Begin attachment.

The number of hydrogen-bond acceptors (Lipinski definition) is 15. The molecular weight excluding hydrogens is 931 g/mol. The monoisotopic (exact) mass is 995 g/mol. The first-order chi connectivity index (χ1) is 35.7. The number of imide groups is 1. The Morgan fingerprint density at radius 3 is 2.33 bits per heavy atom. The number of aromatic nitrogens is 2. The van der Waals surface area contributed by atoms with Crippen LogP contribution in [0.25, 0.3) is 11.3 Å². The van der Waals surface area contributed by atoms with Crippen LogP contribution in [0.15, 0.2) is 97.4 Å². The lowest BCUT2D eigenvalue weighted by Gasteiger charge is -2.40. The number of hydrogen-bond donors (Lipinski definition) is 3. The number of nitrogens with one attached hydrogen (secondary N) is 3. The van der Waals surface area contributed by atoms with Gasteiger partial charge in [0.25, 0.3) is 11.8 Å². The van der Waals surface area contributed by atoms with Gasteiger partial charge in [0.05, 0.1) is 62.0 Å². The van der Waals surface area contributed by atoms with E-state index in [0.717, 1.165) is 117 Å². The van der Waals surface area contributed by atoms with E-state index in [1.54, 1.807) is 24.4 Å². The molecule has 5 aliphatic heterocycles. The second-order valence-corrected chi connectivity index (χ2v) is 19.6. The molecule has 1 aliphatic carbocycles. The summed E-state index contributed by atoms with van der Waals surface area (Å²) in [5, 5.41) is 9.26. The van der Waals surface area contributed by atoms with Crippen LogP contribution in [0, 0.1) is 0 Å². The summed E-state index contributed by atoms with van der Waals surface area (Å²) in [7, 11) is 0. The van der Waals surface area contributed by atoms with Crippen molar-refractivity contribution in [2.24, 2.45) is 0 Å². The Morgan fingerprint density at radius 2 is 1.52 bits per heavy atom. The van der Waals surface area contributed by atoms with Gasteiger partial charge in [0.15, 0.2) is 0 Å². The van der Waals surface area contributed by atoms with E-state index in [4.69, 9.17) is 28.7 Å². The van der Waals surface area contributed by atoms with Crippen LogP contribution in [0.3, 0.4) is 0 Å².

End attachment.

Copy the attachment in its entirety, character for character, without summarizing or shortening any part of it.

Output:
The number of hydrogen-bond acceptors (Lipinski definition) is 15. The molecular weight excluding hydrogens is 931 g/mol. The monoisotopic (exact) mass is 995 g/mol. The first-order chi connectivity index (χ1) is 35.7. The number of imide groups is 1. The Morgan fingerprint density at radius 3 is 2.33 bits per heavy atom. The number of aromatic nitrogens is 2. The van der Waals surface area contributed by atoms with Crippen LogP contribution in [0.25, 0.3) is 11.3 Å². The van der Waals surface area contributed by atoms with Crippen LogP contribution in [0.15, 0.2) is 97.4 Å². The lowest BCUT2D eigenvalue weighted by Gasteiger charge is -2.40. The number of hydrogen-bond donors (Lipinski definition) is 3. The number of nitrogens with one attached hydrogen (secondary N) is 3. The van der Waals surface area contributed by atoms with Gasteiger partial charge in [0.25, 0.3) is 11.8 Å². The van der Waals surface area contributed by atoms with Gasteiger partial charge in [0.05, 0.1) is 62.0 Å². The van der Waals surface area contributed by atoms with E-state index in [0.717, 1.165) is 117 Å². The van der Waals surface area contributed by atoms with E-state index in [1.54, 1.807) is 24.4 Å². The molecule has 5 aliphatic heterocycles. The second-order valence-corrected chi connectivity index (χ2v) is 19.6. The molecule has 1 aliphatic carbocycles. The summed E-state index contributed by atoms with van der Waals surface area (Å²) in [5, 5.41) is 9.26. The van der Waals surface area contributed by atoms with Crippen LogP contribution in [0, 0.1) is 0 Å². The summed E-state index contributed by atoms with van der Waals surface area (Å²) in [7, 11) is 0. The van der Waals surface area contributed by atoms with Crippen molar-refractivity contribution in [2.24, 2.45) is 0 Å². The Morgan fingerprint density at radius 2 is 1.52 bits per heavy atom. The van der Waals surface area contributed by atoms with Gasteiger partial charge in [0.15, 0.2) is 0 Å². The van der Waals surface area contributed by atoms with E-state index in [4.69, 9.17) is 28.7 Å². The van der Waals surface area contributed by atoms with Crippen LogP contribution in [0.3, 0.4) is 0 Å².